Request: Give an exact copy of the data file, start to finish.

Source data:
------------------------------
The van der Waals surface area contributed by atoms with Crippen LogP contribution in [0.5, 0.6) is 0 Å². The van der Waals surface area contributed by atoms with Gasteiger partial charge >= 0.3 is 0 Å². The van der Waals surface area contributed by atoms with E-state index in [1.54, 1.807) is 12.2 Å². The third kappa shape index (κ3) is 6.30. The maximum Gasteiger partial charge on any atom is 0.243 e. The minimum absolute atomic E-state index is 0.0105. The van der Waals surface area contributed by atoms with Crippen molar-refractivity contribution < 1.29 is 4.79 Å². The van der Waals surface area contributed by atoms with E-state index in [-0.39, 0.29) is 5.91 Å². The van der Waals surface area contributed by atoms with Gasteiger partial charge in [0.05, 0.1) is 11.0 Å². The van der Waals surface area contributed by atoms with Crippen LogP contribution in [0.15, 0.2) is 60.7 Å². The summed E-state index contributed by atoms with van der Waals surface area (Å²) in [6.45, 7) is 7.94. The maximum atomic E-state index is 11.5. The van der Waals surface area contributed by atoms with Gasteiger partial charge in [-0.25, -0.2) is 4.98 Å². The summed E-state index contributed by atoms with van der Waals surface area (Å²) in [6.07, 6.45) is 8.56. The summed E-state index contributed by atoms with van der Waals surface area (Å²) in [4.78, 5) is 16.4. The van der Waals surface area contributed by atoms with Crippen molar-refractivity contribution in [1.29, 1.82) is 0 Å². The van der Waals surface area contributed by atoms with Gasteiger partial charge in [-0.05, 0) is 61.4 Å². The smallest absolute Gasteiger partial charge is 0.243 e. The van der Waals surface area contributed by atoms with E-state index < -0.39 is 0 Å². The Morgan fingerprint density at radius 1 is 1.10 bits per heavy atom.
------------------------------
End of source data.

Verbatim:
The van der Waals surface area contributed by atoms with Crippen LogP contribution in [0.5, 0.6) is 0 Å². The van der Waals surface area contributed by atoms with Gasteiger partial charge >= 0.3 is 0 Å². The van der Waals surface area contributed by atoms with E-state index in [1.54, 1.807) is 12.2 Å². The third kappa shape index (κ3) is 6.30. The maximum Gasteiger partial charge on any atom is 0.243 e. The minimum absolute atomic E-state index is 0.0105. The van der Waals surface area contributed by atoms with Crippen molar-refractivity contribution < 1.29 is 4.79 Å². The van der Waals surface area contributed by atoms with E-state index in [-0.39, 0.29) is 5.91 Å². The van der Waals surface area contributed by atoms with Gasteiger partial charge in [0.05, 0.1) is 11.0 Å². The van der Waals surface area contributed by atoms with Crippen LogP contribution in [0.15, 0.2) is 60.7 Å². The summed E-state index contributed by atoms with van der Waals surface area (Å²) in [6.45, 7) is 7.94. The maximum atomic E-state index is 11.5. The van der Waals surface area contributed by atoms with Gasteiger partial charge in [-0.25, -0.2) is 4.98 Å². The summed E-state index contributed by atoms with van der Waals surface area (Å²) in [6.07, 6.45) is 8.56. The summed E-state index contributed by atoms with van der Waals surface area (Å²) in [4.78, 5) is 16.4. The van der Waals surface area contributed by atoms with Crippen molar-refractivity contribution in [1.29, 1.82) is 0 Å². The van der Waals surface area contributed by atoms with Gasteiger partial charge in [-0.05, 0) is 61.4 Å². The smallest absolute Gasteiger partial charge is 0.243 e. The van der Waals surface area contributed by atoms with E-state index < -0.39 is 0 Å². The Morgan fingerprint density at radius 1 is 1.10 bits per heavy atom.